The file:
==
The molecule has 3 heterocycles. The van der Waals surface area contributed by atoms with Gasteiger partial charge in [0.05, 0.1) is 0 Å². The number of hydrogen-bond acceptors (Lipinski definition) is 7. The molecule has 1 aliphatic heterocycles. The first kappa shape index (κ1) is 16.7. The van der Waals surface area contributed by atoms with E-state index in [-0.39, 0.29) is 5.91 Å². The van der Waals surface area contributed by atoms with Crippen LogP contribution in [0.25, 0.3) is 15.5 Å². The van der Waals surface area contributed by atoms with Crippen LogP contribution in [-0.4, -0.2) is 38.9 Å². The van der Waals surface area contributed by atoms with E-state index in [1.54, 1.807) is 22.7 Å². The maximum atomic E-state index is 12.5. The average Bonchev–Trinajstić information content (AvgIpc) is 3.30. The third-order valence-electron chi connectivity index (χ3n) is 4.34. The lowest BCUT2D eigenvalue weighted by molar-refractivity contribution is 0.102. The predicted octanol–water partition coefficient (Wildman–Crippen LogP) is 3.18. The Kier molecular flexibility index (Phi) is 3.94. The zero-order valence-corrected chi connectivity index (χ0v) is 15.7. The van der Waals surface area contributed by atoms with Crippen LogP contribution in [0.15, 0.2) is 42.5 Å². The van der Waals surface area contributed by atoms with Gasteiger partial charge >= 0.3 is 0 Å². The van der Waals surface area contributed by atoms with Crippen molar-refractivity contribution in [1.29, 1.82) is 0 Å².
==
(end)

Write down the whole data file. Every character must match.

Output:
The molecule has 3 heterocycles. The van der Waals surface area contributed by atoms with Gasteiger partial charge in [0.05, 0.1) is 0 Å². The number of hydrogen-bond acceptors (Lipinski definition) is 7. The molecule has 1 aliphatic heterocycles. The first kappa shape index (κ1) is 16.7. The van der Waals surface area contributed by atoms with E-state index in [-0.39, 0.29) is 5.91 Å². The van der Waals surface area contributed by atoms with Crippen LogP contribution in [0.25, 0.3) is 15.5 Å². The van der Waals surface area contributed by atoms with Crippen LogP contribution in [-0.4, -0.2) is 38.9 Å². The van der Waals surface area contributed by atoms with E-state index in [1.54, 1.807) is 22.7 Å². The maximum atomic E-state index is 12.5. The average Bonchev–Trinajstić information content (AvgIpc) is 3.30. The third-order valence-electron chi connectivity index (χ3n) is 4.34. The lowest BCUT2D eigenvalue weighted by molar-refractivity contribution is 0.102. The predicted octanol–water partition coefficient (Wildman–Crippen LogP) is 3.18. The Kier molecular flexibility index (Phi) is 3.94. The zero-order valence-corrected chi connectivity index (χ0v) is 15.7. The van der Waals surface area contributed by atoms with Crippen LogP contribution in [0.15, 0.2) is 42.5 Å². The van der Waals surface area contributed by atoms with Gasteiger partial charge >= 0.3 is 0 Å². The van der Waals surface area contributed by atoms with Crippen molar-refractivity contribution in [1.29, 1.82) is 0 Å².